INSIGHT-Planning could hold key to disappearance of Flight MH370
By Siva Govindasamy and Tim Hepher
KUALA LUMPUR, March 17 (Reuters) - Whoever reached across the dimly lit cockpit of a Malaysia Airlines jet and clicked off a transponder to make Flight MH370 vanish from controllers' radars flew the plane into a navigational and technical black hole.
By choosing that exact place and time to vanish into radar darkness with 238 others on board, the person - presumed to be a pilot or a passenger with advanced knowledge - appears to have acted only after meticulous planning, according to aviation experts.
Understanding the sequence that led to the unprecedented plane hunt widening across two vast tracts of territory north and south of the Equator is key to grasping the motives of what Malaysian authorities suspect was hijacking or sabotage.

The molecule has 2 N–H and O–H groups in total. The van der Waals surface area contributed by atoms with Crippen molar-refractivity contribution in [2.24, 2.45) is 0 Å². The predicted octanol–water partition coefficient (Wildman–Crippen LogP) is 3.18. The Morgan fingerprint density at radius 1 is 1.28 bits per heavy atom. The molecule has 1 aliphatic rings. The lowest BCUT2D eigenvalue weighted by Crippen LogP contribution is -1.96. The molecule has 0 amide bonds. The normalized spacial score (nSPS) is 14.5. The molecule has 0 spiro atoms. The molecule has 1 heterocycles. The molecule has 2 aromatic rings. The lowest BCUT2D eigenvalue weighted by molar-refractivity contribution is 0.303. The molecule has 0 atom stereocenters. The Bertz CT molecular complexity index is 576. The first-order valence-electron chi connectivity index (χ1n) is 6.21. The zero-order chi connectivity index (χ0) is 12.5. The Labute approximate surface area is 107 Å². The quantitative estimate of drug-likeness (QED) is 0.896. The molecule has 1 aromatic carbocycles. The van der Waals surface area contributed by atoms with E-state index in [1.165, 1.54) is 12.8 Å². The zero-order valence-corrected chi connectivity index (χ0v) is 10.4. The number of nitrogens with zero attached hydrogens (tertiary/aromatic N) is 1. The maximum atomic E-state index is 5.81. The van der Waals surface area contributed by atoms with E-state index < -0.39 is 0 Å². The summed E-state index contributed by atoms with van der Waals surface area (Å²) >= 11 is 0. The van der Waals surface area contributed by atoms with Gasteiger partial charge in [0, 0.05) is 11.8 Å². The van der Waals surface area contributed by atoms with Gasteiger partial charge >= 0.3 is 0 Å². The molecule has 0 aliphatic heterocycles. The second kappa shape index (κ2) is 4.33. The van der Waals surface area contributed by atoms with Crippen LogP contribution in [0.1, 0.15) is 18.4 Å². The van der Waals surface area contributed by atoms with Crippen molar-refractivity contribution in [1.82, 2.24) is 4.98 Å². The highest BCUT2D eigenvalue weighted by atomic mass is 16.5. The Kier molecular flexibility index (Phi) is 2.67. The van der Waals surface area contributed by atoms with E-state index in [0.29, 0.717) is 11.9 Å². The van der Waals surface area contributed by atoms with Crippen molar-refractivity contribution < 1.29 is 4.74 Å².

By signing off from Malaysian airspace at 1.19 a.m. on March 8 (1719 GMT March 7) with a casual "all right, good night," rather than the crisp radio drill advocated in pilot training, a person now believed to be the co-pilot gave no hint of anything unusual.
Two minutes later, at 1.21 a.m. local time, the transponder - a device identifying jets to ground controllers - was turned off in a move that experts say could reveal a careful sequence.
"Every action taken by the person who was piloting the aircraft appears to be a deliberate one. It is almost like a pilot's checklist," said one senior captain from an Asian carrier with experience of jets, including the Boeing 777.
The radio call does not prove it was the co-pilot who turned off the transponder. Pilots say the usual practice is that the pilot not in control of the plane talks on the radio. Continuación...